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The Hunter and the Hooker

THE HUNTER AND THE HOOKER by Lyn Nave

Once upon a time Guido, a hunter (cacciatore), was out in the wilds of the Tuscan hills trying to roust up some dinner. He was wily. He was intrepid. He was a good shot. But this day he was unlucky. The rabbit (coniglio) made a run for it. The deer (cervo) dashed away, and the wild boar (cinghiali) bolted wildly upon his approach. The ducks (anatra) had all ducked and, having heard report of his gun, the pheasants (fagiani) were no longer present. And for all Guido knew the woodcocks (beccaccia) were attending Woodstock– there were none to be seen. He returned to Montecatini Val de Cecina tired, hungry and miffed that his hunt had gone so badly. He stopped at the grocery and got chicken, onions, tomatoes, red peppers and a nice bottle of primitivo. Even though he’d bagged no game, he’d set his mind on having Chicken Cacciatore. After all, he was a hunter and therefore he’d dine like one. Screw stereotypes!

While Guido had been out blasting up the countryside to no avail, his neighbor, Carmen, had slept the day away. Although it was early evening, she was just sipping her cappuccino, having only recently awakened. Naturally enough, this is how it goes when you’re a hooker (puttana). She had just been thinking about breakfast—which would really be dinner—and thinking that she may have to succumb to that stupid, old cliche since all she had in the house was some garlic, olives, capers, canned tomatoes and spaghetti. Apparently, Pasta Puttanesca (whore’s pasta) was the only thing she was stocked to make. Sick and tired of living the stereotype, she sighed and looked out her window just in time to see Guido coming home with groceries. Seeing an opportunity, she adjusted her red silk robe to allow him a gander at her fine Tuscan cleavage (scollatura). She opened her front door to let the cat (gatto) out making sure her leg widened the short hem of her gown enough to stop Guido in his tracks.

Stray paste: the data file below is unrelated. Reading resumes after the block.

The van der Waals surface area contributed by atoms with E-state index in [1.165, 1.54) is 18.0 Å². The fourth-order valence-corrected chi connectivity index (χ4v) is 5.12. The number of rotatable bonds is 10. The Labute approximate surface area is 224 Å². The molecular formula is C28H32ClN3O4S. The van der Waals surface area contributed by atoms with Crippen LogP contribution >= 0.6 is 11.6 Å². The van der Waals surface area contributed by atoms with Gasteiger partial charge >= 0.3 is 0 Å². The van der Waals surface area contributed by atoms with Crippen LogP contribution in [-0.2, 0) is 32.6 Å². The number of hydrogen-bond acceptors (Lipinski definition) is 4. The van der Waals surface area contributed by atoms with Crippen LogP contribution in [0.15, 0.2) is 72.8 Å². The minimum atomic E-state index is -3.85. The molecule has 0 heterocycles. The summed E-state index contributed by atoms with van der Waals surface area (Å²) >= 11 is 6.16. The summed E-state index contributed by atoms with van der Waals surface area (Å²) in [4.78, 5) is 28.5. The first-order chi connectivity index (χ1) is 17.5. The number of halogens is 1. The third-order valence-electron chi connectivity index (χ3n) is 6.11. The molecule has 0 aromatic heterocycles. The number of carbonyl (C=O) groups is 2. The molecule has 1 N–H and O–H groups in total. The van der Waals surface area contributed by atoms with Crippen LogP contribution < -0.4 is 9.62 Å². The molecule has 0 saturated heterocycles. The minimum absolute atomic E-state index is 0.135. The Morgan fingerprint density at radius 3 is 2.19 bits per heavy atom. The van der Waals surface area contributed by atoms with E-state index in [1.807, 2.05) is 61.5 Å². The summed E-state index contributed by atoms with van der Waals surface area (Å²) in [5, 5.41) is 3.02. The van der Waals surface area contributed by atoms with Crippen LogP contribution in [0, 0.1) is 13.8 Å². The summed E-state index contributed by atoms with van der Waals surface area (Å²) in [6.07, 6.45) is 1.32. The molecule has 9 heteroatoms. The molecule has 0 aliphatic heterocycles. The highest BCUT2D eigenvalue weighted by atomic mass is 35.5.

“Ciao, bello! What’s in the bag?” She grabbed at the shoulder of her robe just as it slipped to her breast (seno) and pulled it up.

“Ciao, Carmen. Chicken Cacciatore.” Guido tried to act naturally but he was stressed. Seeing Carmen always made him stressed and seeing her in her red silk robe with her breast (mamella)  momentarlly exposed made him much more stressed than usual.

“No luck on the hunt?” She smiled her most beguiling smile and leaned into him.

“Not today.” 
There was an awkward pause while Carmen waited for Guido to help the conversation along but he seemed to have nothing else to say and was intent on staring at the toes of his boots.

“The hunting was good last night for me,” she said.

 Carmen winked, tilted her head from side to side and put her hands on her slightly swaying hips causing the clingy fabric to highlight her Sophia Loren-like form. Guido’s boots lost the battle for his attention and he tried very hard not to stare at her. He knew for sure she was wearing nothing at all under her silk. He tried not to think about how many men she’d been with the night before. Instinctively, he could tell she was very good at her job. Not wanting to think about her expertise or hear anymore about her hunt Guido tried to end the conversation .”Well, I gotta go.” He began to turn away.

“Guido! What’s the rush?” She put her hand on his bicep, kneading it slightly.

“I … just …” Eyes back to his boots, he turned toward her again.

“Come in. Have a coffee.” She slipped her finger through his belt loop and tugged.

Guido, having had a disappointing day, had no will to fight and allowed himself to be pulled into her flat. Maybe, he thought, it wouldn’t be so bad to be the one who was hunted for a change.